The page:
I wait until I am calm and then ask if she can recall our address. She’s almost right but the difference between 10,000 and 1,000 is about 10 blocks – it’s a very long road. I also know that like everyone else, if she were flustered and lost, her recall would also be challenged, assuming she could hear them, assuming they could understand her. It’s assuming too much by a long chalk.
She is adamant that there were people, other people, in the house when she left. She is not responsible for leaving anything unlocked - “but I can’t be a prisoner in dah house!” Luckily she’s only half teasing. I can see how elder abuse comes about, no matter how unwittingly; it doesn’t have to be physical restraints, merely the denial of freedom of movement. For her well being? For my well being? Where does one start and the other end?
I ask if she has her map or the card or the ‘locator’ in her bag, which is mean because I already know the answer. I step out to answer the phone as she rummages in search of what is not there.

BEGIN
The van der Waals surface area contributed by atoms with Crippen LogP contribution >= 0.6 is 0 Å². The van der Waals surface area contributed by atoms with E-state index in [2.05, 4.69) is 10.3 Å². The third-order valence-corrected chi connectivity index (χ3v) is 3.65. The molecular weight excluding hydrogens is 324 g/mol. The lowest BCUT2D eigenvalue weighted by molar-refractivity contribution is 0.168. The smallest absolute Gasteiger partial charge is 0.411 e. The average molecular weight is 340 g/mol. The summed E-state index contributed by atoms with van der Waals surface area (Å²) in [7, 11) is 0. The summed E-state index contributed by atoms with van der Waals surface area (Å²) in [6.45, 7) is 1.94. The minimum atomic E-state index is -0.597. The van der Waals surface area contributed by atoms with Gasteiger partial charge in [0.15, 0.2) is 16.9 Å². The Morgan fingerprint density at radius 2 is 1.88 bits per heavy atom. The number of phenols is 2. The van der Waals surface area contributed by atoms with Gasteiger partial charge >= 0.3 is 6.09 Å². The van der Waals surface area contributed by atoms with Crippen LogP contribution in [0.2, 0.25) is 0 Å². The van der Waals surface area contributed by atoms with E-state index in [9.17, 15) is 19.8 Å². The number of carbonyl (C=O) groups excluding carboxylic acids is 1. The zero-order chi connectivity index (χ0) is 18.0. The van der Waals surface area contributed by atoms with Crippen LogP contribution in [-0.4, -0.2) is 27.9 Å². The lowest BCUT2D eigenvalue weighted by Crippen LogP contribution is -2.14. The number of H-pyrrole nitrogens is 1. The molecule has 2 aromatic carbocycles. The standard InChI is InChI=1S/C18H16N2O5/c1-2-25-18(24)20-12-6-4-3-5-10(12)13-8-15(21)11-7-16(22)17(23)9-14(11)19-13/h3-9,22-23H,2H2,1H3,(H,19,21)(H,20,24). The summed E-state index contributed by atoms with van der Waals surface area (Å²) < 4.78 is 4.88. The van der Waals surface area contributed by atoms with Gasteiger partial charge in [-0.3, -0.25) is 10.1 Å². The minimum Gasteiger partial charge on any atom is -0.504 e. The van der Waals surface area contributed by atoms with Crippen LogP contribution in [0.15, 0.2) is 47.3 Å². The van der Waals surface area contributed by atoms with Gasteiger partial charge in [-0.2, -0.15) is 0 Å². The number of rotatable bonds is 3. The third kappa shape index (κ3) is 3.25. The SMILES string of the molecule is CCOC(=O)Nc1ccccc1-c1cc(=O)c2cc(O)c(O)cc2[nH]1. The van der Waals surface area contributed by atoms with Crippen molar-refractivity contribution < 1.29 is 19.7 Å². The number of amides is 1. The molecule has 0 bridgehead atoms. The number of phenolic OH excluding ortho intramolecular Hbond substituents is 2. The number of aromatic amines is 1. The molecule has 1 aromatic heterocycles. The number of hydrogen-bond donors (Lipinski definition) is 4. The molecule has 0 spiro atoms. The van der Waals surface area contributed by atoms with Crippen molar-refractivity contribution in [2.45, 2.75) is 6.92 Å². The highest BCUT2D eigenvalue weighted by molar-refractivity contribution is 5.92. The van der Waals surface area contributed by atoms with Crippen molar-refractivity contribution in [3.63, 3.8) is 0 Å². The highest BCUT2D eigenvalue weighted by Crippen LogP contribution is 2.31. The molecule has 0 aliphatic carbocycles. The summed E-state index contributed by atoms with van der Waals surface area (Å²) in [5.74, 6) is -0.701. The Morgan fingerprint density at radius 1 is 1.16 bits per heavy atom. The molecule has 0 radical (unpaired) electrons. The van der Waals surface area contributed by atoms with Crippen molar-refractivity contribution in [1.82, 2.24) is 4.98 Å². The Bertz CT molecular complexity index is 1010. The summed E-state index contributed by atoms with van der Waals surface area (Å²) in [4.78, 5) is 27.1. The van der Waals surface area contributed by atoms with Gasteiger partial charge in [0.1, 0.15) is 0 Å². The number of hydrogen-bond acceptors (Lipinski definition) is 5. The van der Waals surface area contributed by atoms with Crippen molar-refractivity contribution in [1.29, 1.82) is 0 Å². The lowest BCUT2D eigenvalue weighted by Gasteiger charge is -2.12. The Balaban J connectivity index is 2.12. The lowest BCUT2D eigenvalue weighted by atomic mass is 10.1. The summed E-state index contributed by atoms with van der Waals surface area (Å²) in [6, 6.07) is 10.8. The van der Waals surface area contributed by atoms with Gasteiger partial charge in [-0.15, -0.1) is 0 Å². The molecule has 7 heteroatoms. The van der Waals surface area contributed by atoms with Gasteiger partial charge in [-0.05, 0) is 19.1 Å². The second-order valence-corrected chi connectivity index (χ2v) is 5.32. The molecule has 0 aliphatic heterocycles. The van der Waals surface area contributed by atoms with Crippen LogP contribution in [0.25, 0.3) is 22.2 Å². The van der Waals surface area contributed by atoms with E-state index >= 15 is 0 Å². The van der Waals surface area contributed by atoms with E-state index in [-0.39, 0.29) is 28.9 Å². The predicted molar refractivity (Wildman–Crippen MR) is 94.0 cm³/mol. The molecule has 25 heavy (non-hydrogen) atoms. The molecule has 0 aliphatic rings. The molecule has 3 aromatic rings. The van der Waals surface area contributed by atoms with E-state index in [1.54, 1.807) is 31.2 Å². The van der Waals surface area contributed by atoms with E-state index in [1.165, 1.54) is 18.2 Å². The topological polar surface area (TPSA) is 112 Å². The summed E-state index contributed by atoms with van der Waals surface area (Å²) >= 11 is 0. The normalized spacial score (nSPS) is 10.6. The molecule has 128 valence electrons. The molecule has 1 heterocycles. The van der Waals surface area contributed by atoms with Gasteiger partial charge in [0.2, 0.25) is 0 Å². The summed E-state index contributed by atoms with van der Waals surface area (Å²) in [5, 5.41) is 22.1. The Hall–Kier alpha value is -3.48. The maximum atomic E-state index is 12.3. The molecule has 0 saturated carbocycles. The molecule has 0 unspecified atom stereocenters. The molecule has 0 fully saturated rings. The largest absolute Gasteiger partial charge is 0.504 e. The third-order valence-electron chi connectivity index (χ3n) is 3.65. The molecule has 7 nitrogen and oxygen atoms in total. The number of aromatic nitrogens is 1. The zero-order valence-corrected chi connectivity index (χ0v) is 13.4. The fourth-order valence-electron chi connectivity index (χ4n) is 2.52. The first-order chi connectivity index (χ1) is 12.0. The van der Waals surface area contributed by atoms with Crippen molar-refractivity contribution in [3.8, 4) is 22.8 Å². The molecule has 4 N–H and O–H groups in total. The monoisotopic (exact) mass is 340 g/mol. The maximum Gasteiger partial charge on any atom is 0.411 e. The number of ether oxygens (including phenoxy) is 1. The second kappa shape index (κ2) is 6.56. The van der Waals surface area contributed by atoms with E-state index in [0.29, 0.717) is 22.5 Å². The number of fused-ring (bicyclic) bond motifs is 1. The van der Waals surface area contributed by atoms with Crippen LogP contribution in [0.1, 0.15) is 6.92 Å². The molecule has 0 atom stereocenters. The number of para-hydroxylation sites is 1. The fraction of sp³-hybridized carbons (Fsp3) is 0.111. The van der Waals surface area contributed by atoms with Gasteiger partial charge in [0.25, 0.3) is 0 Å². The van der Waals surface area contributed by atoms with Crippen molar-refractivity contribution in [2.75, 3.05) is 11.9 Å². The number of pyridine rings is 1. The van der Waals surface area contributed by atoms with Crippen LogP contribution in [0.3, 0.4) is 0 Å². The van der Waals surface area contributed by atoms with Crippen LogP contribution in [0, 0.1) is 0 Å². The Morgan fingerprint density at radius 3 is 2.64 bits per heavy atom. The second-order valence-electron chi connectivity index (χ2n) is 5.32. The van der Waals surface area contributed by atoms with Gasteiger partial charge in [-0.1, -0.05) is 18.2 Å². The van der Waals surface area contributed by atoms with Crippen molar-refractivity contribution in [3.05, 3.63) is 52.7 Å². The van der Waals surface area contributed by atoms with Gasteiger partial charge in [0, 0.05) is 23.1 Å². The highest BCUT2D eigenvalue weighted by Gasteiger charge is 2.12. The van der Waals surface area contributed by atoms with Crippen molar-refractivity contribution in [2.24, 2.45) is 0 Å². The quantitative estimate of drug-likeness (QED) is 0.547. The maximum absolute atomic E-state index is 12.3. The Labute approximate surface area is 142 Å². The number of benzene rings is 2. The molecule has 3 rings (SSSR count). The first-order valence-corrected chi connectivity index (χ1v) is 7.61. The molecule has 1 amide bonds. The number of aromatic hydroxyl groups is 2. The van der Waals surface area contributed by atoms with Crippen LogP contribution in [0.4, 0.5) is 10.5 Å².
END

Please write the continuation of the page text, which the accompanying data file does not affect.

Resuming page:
I assure her son that all is safe and well, if a bit shaky. We decide to talk, later. Something must be done, but what? My last chapter beckons but the book club will have to wait til next month, as there are some things you can’t sweep under the carpet.
I replace the receiver to the cradle as I think. It’s tough to be reliant on other people for transport, especially when you’re used to your independence. Although she’s a voracious reader, she can’t be expected to be stuck in the house, morning, noon and night with a book. I step over to the computer, flip to the library page and reserve two copies. In a month’s time we can go together, to the Mystery book club meeting, leave the hungry hoards to fend for themselves. I return to the family room where Nonna sips coffee and nibbles from a Holiday print candy wrapper from her bag, “nice chocolate dis! Such a nice present. I love Christmas. Thank you.”
One down, 2 to go.